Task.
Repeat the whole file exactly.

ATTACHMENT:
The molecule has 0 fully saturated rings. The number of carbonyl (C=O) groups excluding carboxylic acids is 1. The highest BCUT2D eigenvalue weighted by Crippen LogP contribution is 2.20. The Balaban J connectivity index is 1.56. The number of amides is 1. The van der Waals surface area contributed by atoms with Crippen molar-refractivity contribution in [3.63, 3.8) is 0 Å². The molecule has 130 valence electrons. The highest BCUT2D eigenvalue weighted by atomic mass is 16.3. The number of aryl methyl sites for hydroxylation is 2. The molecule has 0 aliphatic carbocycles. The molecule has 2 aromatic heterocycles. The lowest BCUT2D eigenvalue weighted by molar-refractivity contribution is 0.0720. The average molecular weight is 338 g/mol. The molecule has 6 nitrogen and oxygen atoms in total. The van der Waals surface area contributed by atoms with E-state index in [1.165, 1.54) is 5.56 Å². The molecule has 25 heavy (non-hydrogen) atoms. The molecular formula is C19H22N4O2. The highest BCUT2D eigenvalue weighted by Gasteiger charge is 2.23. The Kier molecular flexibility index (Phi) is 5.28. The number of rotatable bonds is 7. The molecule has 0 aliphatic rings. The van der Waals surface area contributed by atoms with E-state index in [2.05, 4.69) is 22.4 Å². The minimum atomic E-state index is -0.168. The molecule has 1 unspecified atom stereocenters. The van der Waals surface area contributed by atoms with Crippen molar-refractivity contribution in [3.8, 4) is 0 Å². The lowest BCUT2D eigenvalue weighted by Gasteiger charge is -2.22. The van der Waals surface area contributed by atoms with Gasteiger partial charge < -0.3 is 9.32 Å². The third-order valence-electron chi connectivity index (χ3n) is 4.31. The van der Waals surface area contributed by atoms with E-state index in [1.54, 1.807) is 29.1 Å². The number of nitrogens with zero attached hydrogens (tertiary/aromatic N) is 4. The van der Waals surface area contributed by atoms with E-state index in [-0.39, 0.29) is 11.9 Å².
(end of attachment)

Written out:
The molecule has 0 fully saturated rings. The number of carbonyl (C=O) groups excluding carboxylic acids is 1. The highest BCUT2D eigenvalue weighted by Crippen LogP contribution is 2.20. The Balaban J connectivity index is 1.56. The number of amides is 1. The van der Waals surface area contributed by atoms with Crippen molar-refractivity contribution in [3.63, 3.8) is 0 Å². The molecule has 130 valence electrons. The highest BCUT2D eigenvalue weighted by atomic mass is 16.3. The number of aryl methyl sites for hydroxylation is 2. The molecule has 0 aliphatic carbocycles. The molecule has 2 aromatic heterocycles. The lowest BCUT2D eigenvalue weighted by molar-refractivity contribution is 0.0720. The average molecular weight is 338 g/mol. The molecule has 6 nitrogen and oxygen atoms in total. The van der Waals surface area contributed by atoms with E-state index in [1.165, 1.54) is 5.56 Å². The molecule has 25 heavy (non-hydrogen) atoms. The molecular formula is C19H22N4O2. The highest BCUT2D eigenvalue weighted by Gasteiger charge is 2.23. The Kier molecular flexibility index (Phi) is 5.28. The number of rotatable bonds is 7. The molecule has 0 aliphatic rings. The van der Waals surface area contributed by atoms with E-state index in [2.05, 4.69) is 22.4 Å². The minimum atomic E-state index is -0.168. The molecule has 1 unspecified atom stereocenters. The van der Waals surface area contributed by atoms with Crippen molar-refractivity contribution in [3.8, 4) is 0 Å². The lowest BCUT2D eigenvalue weighted by Gasteiger charge is -2.22. The van der Waals surface area contributed by atoms with Gasteiger partial charge < -0.3 is 9.32 Å². The third-order valence-electron chi connectivity index (χ3n) is 4.31. The van der Waals surface area contributed by atoms with E-state index in [1.54, 1.807) is 29.1 Å². The number of nitrogens with zero attached hydrogens (tertiary/aromatic N) is 4. The van der Waals surface area contributed by atoms with E-state index in [-0.39, 0.29) is 11.9 Å².